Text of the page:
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3 of 4 people found the following review helpful
5.0 out of 5 stars Human Accomplishment: The Pursuit of Excellence in the Arts, April 15 2004
By 
B. Viberg "Alex Rodriguez" (New York, NY United States) - See all my reviews
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This review is from: Human Accomplishment: The Pursuit of Excellence in the Arts and Sciences, 800 B.C. to 1950 (Hardcover)
Murray (American Enterprise Institute for Public Policy Research, Washington, D.C.) offers a detailed survey of human excellence, from the time of Homer to the mid-20th century. He examines who these contributors were; which are most significant and why; how human accomplishment has been distributed and has shifted across the centuries, around the world, within Europe and the U.S.; what characterizes the great accomplishments; the roles of basic economic, political, and demographic factors; to what extent streams of accomplishment are self-reinforcing; what initiatives such streams; and prospects for future human accomplishments.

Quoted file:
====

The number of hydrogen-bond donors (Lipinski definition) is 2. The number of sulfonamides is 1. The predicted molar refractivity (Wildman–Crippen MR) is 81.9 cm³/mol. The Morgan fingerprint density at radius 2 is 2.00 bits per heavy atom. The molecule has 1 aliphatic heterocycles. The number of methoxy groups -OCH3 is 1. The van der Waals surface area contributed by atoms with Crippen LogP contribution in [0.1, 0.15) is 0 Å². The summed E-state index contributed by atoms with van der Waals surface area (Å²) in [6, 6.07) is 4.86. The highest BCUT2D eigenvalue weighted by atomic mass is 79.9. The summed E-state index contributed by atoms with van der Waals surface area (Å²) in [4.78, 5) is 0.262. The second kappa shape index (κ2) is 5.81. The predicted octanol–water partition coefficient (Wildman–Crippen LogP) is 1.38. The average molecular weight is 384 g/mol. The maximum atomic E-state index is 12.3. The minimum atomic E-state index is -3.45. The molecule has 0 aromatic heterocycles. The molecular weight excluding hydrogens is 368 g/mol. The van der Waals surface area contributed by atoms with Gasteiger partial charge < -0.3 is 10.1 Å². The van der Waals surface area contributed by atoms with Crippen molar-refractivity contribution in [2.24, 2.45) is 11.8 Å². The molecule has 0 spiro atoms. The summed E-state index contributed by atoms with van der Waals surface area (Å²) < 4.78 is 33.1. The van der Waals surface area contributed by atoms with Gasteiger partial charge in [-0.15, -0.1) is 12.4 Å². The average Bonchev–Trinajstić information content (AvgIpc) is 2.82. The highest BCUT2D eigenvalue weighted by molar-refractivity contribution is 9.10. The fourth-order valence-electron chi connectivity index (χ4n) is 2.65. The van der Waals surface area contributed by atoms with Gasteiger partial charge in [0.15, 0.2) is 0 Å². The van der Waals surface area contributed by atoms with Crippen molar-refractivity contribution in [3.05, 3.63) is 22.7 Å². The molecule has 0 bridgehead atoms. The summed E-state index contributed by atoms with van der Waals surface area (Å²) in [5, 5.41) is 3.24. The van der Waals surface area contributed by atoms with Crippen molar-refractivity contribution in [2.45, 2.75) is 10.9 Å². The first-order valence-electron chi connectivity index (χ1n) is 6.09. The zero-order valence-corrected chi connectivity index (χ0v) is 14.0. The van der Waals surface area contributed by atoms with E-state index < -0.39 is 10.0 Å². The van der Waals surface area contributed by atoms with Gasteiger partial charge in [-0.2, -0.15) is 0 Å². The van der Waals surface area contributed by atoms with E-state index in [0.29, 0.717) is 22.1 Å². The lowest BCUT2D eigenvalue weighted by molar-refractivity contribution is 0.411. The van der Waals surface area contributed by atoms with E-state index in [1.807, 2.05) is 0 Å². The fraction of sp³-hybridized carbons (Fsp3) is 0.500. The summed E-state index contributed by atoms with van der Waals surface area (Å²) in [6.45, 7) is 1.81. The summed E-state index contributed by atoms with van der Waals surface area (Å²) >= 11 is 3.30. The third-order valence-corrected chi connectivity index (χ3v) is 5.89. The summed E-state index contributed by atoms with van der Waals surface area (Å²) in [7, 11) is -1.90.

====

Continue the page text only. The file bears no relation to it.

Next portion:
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1 of 2 people found the following review helpful
2.0 out of 5 stars Interesting Failure, Jan. 28 2004
By 
R. Albin (Ann Arbor, Michigan United States) - See all my reviews
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This review is from: Human Accomplishment: The Pursuit of Excellence in the Arts and Sciences, 800 B.C. to 1950 (Hardcover)
This is an interesting attempt to document the historical trajectory of human creativity/accomplishment. Murray's reasonable approach is to use existing reference works to catalogue significant creative persons and accomplishments in the arts and sciences. In several fields, Murray selected a set of hopefully comprehensive sources and then identifies individuals mentioned in a majority of these works. Murray then derives measures of creative accomplishments, their rates over time, and their association with specific historical periods or cultures.
The success of Murray's attempt can be judged on three grounds; methodological, validity of conclusions, and novelty of valid conclusions. The first two criteria are obvious but it is the novelty of predictions that is the most important. The production of novel, unexpected and counterintuitive valid claims is the best measure of a new theory or approach.